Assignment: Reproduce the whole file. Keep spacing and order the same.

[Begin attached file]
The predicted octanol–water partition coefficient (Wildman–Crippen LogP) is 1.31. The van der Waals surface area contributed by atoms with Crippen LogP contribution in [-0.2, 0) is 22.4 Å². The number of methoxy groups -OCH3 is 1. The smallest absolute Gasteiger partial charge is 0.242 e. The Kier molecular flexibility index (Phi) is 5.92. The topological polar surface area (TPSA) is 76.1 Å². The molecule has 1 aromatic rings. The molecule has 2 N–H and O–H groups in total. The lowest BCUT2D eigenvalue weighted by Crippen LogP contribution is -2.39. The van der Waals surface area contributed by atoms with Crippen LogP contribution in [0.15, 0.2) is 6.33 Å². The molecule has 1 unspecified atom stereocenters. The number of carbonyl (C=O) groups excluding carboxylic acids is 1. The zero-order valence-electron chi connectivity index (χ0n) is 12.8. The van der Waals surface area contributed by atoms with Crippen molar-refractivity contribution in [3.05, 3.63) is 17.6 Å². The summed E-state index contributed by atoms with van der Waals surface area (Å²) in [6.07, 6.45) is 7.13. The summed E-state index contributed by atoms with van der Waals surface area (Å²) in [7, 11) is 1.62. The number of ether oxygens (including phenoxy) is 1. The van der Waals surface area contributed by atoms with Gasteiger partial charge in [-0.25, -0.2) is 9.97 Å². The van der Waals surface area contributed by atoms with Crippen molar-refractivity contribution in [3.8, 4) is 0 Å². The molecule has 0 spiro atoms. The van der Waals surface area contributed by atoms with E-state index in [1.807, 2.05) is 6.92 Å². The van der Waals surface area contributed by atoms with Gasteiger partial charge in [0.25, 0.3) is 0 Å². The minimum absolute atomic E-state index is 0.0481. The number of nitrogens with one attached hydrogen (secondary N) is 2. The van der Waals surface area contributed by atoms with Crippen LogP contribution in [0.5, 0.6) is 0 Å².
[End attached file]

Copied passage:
The predicted octanol–water partition coefficient (Wildman–Crippen LogP) is 1.31. The van der Waals surface area contributed by atoms with Crippen LogP contribution in [-0.2, 0) is 22.4 Å². The number of methoxy groups -OCH3 is 1. The smallest absolute Gasteiger partial charge is 0.242 e. The Kier molecular flexibility index (Phi) is 5.92. The topological polar surface area (TPSA) is 76.1 Å². The molecule has 1 aromatic rings. The molecule has 2 N–H and O–H groups in total. The lowest BCUT2D eigenvalue weighted by Crippen LogP contribution is -2.39. The van der Waals surface area contributed by atoms with Crippen LogP contribution in [0.15, 0.2) is 6.33 Å². The molecule has 1 unspecified atom stereocenters. The number of carbonyl (C=O) groups excluding carboxylic acids is 1. The zero-order valence-electron chi connectivity index (χ0n) is 12.8. The van der Waals surface area contributed by atoms with Crippen molar-refractivity contribution in [3.05, 3.63) is 17.6 Å². The summed E-state index contributed by atoms with van der Waals surface area (Å²) in [6.07, 6.45) is 7.13. The summed E-state index contributed by atoms with van der Waals surface area (Å²) in [7, 11) is 1.62. The number of ether oxygens (including phenoxy) is 1. The van der Waals surface area contributed by atoms with Gasteiger partial charge in [-0.25, -0.2) is 9.97 Å². The van der Waals surface area contributed by atoms with Crippen molar-refractivity contribution in [3.8, 4) is 0 Å². The molecule has 0 spiro atoms. The van der Waals surface area contributed by atoms with E-state index in [1.807, 2.05) is 6.92 Å². The van der Waals surface area contributed by atoms with Gasteiger partial charge in [0.25, 0.3) is 0 Å². The minimum absolute atomic E-state index is 0.0481. The number of nitrogens with one attached hydrogen (secondary N) is 2. The van der Waals surface area contributed by atoms with Crippen LogP contribution in [0.5, 0.6) is 0 Å².